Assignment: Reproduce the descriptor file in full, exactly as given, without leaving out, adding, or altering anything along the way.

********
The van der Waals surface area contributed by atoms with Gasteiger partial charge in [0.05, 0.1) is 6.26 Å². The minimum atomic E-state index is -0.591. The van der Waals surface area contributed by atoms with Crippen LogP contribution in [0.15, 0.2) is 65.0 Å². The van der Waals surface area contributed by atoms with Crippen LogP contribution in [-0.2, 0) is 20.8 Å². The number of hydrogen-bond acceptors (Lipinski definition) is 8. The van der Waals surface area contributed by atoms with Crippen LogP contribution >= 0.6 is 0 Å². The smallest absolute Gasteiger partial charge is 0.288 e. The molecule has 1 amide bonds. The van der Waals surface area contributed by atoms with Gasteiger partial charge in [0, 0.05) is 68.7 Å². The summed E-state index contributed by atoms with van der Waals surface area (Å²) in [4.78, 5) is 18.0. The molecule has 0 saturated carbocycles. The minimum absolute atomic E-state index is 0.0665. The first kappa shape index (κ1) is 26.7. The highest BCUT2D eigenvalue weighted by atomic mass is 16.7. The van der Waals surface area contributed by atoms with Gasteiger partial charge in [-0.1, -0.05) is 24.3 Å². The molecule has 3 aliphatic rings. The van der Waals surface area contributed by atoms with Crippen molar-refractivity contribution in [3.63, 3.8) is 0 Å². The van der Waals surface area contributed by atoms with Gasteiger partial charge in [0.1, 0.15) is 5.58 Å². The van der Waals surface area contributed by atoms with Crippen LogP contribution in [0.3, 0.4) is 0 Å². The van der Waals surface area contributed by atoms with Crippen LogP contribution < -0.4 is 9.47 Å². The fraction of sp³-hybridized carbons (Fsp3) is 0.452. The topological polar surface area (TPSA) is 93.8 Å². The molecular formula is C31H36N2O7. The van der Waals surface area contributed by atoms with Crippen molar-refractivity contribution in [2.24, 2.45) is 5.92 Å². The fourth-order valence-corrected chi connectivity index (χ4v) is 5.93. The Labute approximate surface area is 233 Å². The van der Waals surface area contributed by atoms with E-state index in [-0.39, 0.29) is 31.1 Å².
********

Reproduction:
The van der Waals surface area contributed by atoms with Gasteiger partial charge in [0.05, 0.1) is 6.26 Å². The minimum atomic E-state index is -0.591. The van der Waals surface area contributed by atoms with Crippen LogP contribution in [0.15, 0.2) is 65.0 Å². The van der Waals surface area contributed by atoms with Crippen LogP contribution in [-0.2, 0) is 20.8 Å². The number of hydrogen-bond acceptors (Lipinski definition) is 8. The van der Waals surface area contributed by atoms with Crippen LogP contribution >= 0.6 is 0 Å². The smallest absolute Gasteiger partial charge is 0.288 e. The molecule has 1 amide bonds. The van der Waals surface area contributed by atoms with Gasteiger partial charge in [0, 0.05) is 68.7 Å². The summed E-state index contributed by atoms with van der Waals surface area (Å²) in [4.78, 5) is 18.0. The molecule has 0 saturated carbocycles. The minimum absolute atomic E-state index is 0.0665. The first kappa shape index (κ1) is 26.7. The highest BCUT2D eigenvalue weighted by atomic mass is 16.7. The van der Waals surface area contributed by atoms with Gasteiger partial charge in [-0.1, -0.05) is 24.3 Å². The molecule has 3 aliphatic rings. The van der Waals surface area contributed by atoms with Crippen molar-refractivity contribution in [3.63, 3.8) is 0 Å². The van der Waals surface area contributed by atoms with Gasteiger partial charge in [0.1, 0.15) is 5.58 Å². The van der Waals surface area contributed by atoms with Crippen LogP contribution in [0.3, 0.4) is 0 Å². The van der Waals surface area contributed by atoms with Crippen LogP contribution < -0.4 is 9.47 Å². The fraction of sp³-hybridized carbons (Fsp3) is 0.452. The topological polar surface area (TPSA) is 93.8 Å². The molecular formula is C31H36N2O7. The van der Waals surface area contributed by atoms with Crippen molar-refractivity contribution in [2.24, 2.45) is 5.92 Å². The fourth-order valence-corrected chi connectivity index (χ4v) is 5.93. The Labute approximate surface area is 233 Å². The van der Waals surface area contributed by atoms with E-state index in [-0.39, 0.29) is 31.1 Å².